You say it so well with the negative of each other, the way that they truly care for one another…and teach me in so many ways about the bond of love.

    Angie, I loved this. As a twin mom and as your friend.

    • Angie says

      Kirsten, so glad another twin mom got to read this! I know all twins aren’t like this, but for those who have a close bond, whoa, it’s amazing.

      I’m glad you like the photo negatives of each other line; it’s my favorite.

      Thanks so much for reading!

    • Angie says

      We have so many pictures like that it isn’t even funny. One time, it was close to lunch, and I swear, I am not making this up, I walked into the nursery and found that Anne had latched onto Grant’s nose!!! Of course the first thing I did was grab a camera and get a picture.

      • says

        LOL..of course..
        and when they were infants, I would put them in the pack-n-play very far apart (you know like a decent mother who was afraid they would smother each other), I’d pee or a wash some dishes , and come back. They would be tucked into one another again..sleeping so soundly with their bodies all wrapped up into another. I still get misty eyed thinking of it, how like magnets they just attracted each other.

        I think you gave me my Pour your heart Out idea for next Wed..thank you. XO

        • Angie says

          You’re so welcome! Ours did that, too. No matter where we put them, they found each other. We kept them in the same crib until 4 months or so, when our pediatrician said we had to stop. Then they freaked out, until I wised up and removed the crib bumpers. Once they could see each other, they were fine!

  4. says

    I grew up in school with several sets of twins and I always found it so fascinating. I always wondered what it would be like to have someone who looked so much like and you and had the same birthday. It must be amazing to watch them together from birth and on. Beautiful words, Angie. Just lovely…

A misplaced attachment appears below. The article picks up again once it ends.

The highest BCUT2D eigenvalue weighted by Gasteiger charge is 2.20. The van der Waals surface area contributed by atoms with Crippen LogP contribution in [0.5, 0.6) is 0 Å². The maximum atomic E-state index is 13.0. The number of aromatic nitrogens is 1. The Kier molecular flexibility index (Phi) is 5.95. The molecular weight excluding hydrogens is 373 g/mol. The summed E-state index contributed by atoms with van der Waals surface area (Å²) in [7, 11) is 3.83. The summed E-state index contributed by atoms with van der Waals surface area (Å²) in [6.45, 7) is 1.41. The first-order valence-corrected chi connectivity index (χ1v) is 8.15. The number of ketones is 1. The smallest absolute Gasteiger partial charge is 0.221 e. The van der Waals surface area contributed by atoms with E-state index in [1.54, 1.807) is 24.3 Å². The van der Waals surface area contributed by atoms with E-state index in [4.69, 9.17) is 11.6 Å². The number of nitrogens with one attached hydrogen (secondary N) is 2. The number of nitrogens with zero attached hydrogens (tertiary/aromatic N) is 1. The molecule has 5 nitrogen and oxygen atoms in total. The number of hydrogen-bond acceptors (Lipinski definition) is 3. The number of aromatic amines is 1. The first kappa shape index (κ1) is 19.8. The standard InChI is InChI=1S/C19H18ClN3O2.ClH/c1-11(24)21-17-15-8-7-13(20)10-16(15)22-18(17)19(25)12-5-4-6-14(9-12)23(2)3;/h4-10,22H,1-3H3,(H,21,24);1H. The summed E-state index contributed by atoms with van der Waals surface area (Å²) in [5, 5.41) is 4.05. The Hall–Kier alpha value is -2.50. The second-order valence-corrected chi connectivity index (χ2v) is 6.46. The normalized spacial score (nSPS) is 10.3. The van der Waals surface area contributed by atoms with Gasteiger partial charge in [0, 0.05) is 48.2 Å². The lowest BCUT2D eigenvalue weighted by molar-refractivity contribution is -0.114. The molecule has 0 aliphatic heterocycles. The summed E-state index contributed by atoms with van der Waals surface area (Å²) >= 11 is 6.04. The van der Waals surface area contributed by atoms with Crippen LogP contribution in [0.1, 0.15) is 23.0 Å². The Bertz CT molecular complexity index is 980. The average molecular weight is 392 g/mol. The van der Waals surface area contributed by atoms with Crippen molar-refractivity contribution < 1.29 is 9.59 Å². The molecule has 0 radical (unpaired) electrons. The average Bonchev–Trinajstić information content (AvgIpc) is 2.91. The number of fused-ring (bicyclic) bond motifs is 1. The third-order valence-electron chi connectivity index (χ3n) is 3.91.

• Angie says

      It is amazing, Elaine. Sometimes I wish I could be in their shoes for just a day. They understand each other in a way none of the rest of us do. And when they’re apart, it’s as if they’re still somehow tethered. I pray that they will remain so close as they get older.

  5. says

    Angie,

    This made me cry because I barely remember the first years of my twins’ lives, either. YOu give me validation. Much needed. Even now that they’re seven years old. I hate that I was so sleep deprived and depressed I can’t remember everything. All I have is what I wrote in their baby books. I didn’t even journal during that time….

    Beautiful piece, beautiful babies, beautiful writing—beautiful YOU.

    • Angie says

      Oh, Erin. Much love, hon.

      And YOU give ME validation, on a continuing basis. Thank you so much, my dear friend.

  6. says

    Gorgeously put. I was just thinking about this exact thing today. We always go to open gymnastics on Friday and invite a friend and they love it, but today McKenna asked me not to invite anyone. When I asked why she said it was because she “just wanted Parker.” I had never thought about the fact that when we bring someone else it takes a little of their attention away from each other. I love that even though they are growing up and apart a little that they still always find their way back to each other.

    • Angie says

      I love that. And that you recognize how special the relationship is–that’s so important. I chose to put mine in the same class this year, and everyone seems to think that was a crazy choice, but I did it because they didn’t know anyone else at the school, it was their first year, and frankly, I want them to hold on to this wonderful relationship. Because you’re right–as they grow up, they grow apart a little. But I’m hoping they’ll always find their way back to each other like they do now.

      Thanks so much for stopping by.

  7. says

    I love how you describe yourself as an outsider to their communication, but the way you have written it makes me wish I would have had a chance to witness as a mother. (Almost!) Loved it, lady.

  8. says

    Oh such beautiful words, Angie. I love the way you used them to share so very much of your love for your sweeties and what you see in their relationship.

    Beautiful, truly.